(b) Cyropaedia, l. 8. c. 44. (c) Athenaeus, l. 12. c. 1.((d) Cartwright's Preacher's Travels, p. 87, 88. (e) Hist. Relig. Vet. Pers. c. 35. p. 414. (f) Tavernier, tom. 1. l. 4. c. 1.
he and certain men of Judah; who came from thence to Shushan on some account or another:
and I asked them concerning the Jews that had escaped, which were left of the captivity; who were returned from it to their own land; he inquired of their health and prosperity, in what circumstances they were, whether prosperous or adverse, whether they flourished, or were in distress:
and concerning Jerusalem; whether it was rebuilt, the houses and walls of it, and in what condition it was.
are in great affliction and reproach; harassed and distressed, calumniated and vilified, by their enemies the Samaritans:
the wall of Jerusalem also is broken down, and the gates thereof are burnt with fire; that is, its wall and gates were in the same condition in which Nebuchadnezzar had left them, for since his times as yet they had never been set up; for this is not to be understood of what was lately done by their adversaries, which is not at all probable.
that I sat down and wept, and mourned certain days; sat down upon the ground in dust and ashes, after the manner of mourners, and wept bitterly, and mourned in a most sorrowful manner, see Job 2:8,
and fasted and prayed before the God of heaven; that made it, and dwells in it.
the great and terrible God; who is to be feared, and had in reverence of all his creatures, because of his greatness and glory, being God over all, blessed for ever, and his name holy and reverend:
that keepeth covenant and mercy for them that love him, and observe his commandments; who keep them from a principle of love to him; to those he has made gracious promises in his covenant, which he truly and faithfully performs; and the consideration of these perfections in God animates and encourages good men in prayer to him.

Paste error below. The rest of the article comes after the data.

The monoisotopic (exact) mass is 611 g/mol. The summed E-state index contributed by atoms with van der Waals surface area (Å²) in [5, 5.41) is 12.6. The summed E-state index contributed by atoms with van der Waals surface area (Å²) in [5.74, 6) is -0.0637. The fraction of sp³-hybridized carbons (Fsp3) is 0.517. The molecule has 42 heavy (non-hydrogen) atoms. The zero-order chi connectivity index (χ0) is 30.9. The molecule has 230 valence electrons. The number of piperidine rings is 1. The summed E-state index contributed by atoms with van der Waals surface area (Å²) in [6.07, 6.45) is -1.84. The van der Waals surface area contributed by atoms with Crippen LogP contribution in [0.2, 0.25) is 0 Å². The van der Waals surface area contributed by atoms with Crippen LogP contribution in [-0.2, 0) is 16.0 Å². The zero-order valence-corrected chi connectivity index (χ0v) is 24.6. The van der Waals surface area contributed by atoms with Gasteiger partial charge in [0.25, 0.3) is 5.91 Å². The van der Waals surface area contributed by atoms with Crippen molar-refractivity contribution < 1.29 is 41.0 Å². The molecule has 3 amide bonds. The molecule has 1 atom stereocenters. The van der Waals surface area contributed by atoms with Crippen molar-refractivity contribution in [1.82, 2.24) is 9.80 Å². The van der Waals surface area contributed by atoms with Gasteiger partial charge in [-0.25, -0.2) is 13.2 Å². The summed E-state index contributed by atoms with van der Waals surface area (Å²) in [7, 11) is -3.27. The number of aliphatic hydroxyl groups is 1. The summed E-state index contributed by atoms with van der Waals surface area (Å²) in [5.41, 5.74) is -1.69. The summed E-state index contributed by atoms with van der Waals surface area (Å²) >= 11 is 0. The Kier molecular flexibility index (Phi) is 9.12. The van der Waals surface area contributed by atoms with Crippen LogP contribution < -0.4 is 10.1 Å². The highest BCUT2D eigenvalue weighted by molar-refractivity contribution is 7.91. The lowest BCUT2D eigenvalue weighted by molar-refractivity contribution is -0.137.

and thine eyes open; to behold with pity and compassion the distressed case of Jerusalem, and the Jews in it:
I pray before thee now, day and night, for the children of Israel thy servants; this he had continued to do ever since he heard of their trouble and calamity:
and confess the sins of the children of Israel, which we have sinned against thee: both I and my father's house have sinned; he considered sin as the cause of all this evil that had befallen his people, and confesses it with sorrow and humiliation, and not their sins only, but his own personal and family sins.
and have not kept the commandments, nor the statutes, nor the judgments, which thou commandedst thy servant Moses; the laws, moral, ceremonial, and judicial.
saying, if ye transgress; the law of God:
I will scatter you abroad among the nations; as now they had been among the Assyrians, Chaldeans, Medes, and Persians.
though there were of you cast out unto the uttermost part of the heaven; that is, the uttermost parts of the earth, the most distant regions; so called, because at the extreme parts of the horizon, according to our apprehension, the heavens and earth touch each other; so that what is the uttermost part of the one is supposed to be of the other:
yet will I gather them from thence and will bring them unto the place that I have chosen to set my name there; that is to Jerusalem where the temple was built, and his name was called upon.
whom thou hast redeemed by thy great power, and by thy strong hand; touching and moving the heart of Cyrus to proclaim liberty to them.